Blonde. v. AntonelliAnnotate this Case
Blonde appealed denial of his motion to stay pending appeal after a probate judge appointed a special master for the purpose of selling the parties' former marital home. The property has since been sold. The Massachusetts Supreme Court affirmed. Blonde had the opportunity to appeal to a panel of the appeals court. He also could have requested that the appeals court expedite such an appeal. An exercise of the court's “extraordinary power” is not necessary because he did not attempt to pursue ordinary appellate remedies. A stay pending appeal was not required and the request for a stay of that aspect of the judgment has become moot.
July 27, 2012.
Supreme Judicial Court, Superintendence of inferior courts. Divorce and Separation, Stay of judgment. Practice, Civil, Stay of proceedings. Moot Question.
Brian J. Kelly for the petitioner.
Michael J. Blonde, Jr., appeals from a judgment of a single justice of this court denying his motion to stay pending appeal from a judgment of the Probate and Family Court in an equity action brought against him by his former wife, Diane L. Antonelli. The probate judge appointed a special master for the purpose of selling the parties' former marital home. The proceeds of the sale are then to be divided between the parties as provided in their divorce agreement, and the special master's fees are also to be paid therefrom. Blonde moved in the Probate and Family Court and before a single justice of the Appeals Court to stay the sale pending appeal. Mass. R.A.P. 6, as appearing in 454 Mass. 1601 (2009). When those motions were unsuccessful, Blonde filed a petition pursuant to G.L. c. 211, § 3, which was denied by the single justice of this court. A further emergency motion to stay the underlying judgment pending this appeal from the single justice's decision was also denied by the full court, and we have been informed by counsel that the property has since been sold.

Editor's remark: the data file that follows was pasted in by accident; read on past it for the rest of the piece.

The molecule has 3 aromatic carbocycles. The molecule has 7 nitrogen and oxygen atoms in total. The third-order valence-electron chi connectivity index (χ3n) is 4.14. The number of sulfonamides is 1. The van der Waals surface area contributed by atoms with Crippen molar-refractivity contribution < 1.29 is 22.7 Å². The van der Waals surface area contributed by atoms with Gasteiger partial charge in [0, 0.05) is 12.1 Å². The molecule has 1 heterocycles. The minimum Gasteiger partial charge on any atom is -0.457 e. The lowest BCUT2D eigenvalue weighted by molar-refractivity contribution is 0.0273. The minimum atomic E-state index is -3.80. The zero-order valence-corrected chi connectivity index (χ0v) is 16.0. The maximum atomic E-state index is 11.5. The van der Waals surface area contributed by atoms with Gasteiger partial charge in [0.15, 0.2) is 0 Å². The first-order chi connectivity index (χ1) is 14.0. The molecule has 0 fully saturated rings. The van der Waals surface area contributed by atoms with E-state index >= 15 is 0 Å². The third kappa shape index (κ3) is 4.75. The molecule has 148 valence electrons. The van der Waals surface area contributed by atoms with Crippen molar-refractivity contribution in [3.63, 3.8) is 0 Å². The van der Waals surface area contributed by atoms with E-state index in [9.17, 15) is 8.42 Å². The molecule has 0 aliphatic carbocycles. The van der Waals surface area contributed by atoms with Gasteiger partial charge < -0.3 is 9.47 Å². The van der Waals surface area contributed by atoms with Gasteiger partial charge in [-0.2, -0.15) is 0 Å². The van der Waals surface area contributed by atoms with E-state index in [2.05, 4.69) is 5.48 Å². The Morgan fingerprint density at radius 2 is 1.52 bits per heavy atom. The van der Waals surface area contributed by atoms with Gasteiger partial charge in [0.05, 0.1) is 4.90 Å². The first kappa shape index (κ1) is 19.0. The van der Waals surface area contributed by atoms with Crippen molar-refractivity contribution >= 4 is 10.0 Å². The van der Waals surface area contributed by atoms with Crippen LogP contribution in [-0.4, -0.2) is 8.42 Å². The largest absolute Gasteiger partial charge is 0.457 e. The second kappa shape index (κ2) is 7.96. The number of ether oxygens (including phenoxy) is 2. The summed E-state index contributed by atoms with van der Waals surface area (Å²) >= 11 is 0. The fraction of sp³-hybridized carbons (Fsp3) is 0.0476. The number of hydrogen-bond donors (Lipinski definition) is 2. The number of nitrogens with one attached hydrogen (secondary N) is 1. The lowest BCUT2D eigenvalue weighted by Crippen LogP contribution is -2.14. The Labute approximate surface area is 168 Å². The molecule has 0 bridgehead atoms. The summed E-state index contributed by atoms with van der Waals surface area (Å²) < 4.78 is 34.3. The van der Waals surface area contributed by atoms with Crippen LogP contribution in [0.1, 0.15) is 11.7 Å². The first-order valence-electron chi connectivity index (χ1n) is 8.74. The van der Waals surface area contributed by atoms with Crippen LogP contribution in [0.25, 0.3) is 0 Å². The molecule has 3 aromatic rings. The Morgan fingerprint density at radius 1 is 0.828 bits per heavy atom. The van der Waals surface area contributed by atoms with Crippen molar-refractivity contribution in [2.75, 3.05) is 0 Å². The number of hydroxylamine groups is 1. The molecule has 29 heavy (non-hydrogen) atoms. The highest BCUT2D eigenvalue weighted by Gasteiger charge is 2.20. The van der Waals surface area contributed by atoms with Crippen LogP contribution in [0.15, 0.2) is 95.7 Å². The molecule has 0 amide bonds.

The matter is before us on a memorandum and appendix filed by Blonde pursuant to S.J.C. Rule 2:21, as amended, 434 Mass. 1301 (2001). The rule does not apply in these circumstances, where Blonde is not seeking relief from any interlocutory ruling of the trial court. Nonetheless, it is clear on the record before us that the single justice neither erred nor abused her discretion. First, Blonde "had the opportunity to appeal from the order of the single justice of the Appeals Court to a panel of that court." Gifford v. Gifford, 451 Mass. 1012, 1013 (2008), citing Adoption of Duval, 46 Mass.App.Ct. 916 (1999), and Mezoff v. Cudnohufsky, 5 Mass.App.Ct. 874 (1977). He also could have requested that the Appeals Court expedite such an appeal. However, he chose not to take an appeal to a panel of the Appeals Court. The single justice was not obligated to exercise this court's extraordinary power where Blonde did not attempt to pursue ordinary appellate remedies. Second, we have reviewed the record and agree with the single justices of the Appeals Court and this court that a stay pending appeal was not required. See Gifford v. Gifford, supra, quoting Mezoff v. Cudnohufsky, supra ("Rarely, if ever, can it be said that a single justice is in error in denying relief" under rule 6). Finally, as the sale of the house has taken place, Blonde's request for a stay of that aspect of the judgment has become moot. E.g., Rasten v. Northeastern Univ., 432 Mass. 1003 (2000), cert. denied, 531 U.S. 1168 (2001).
The case was submitted on the papers filed, accompanied by a memorandum of law.
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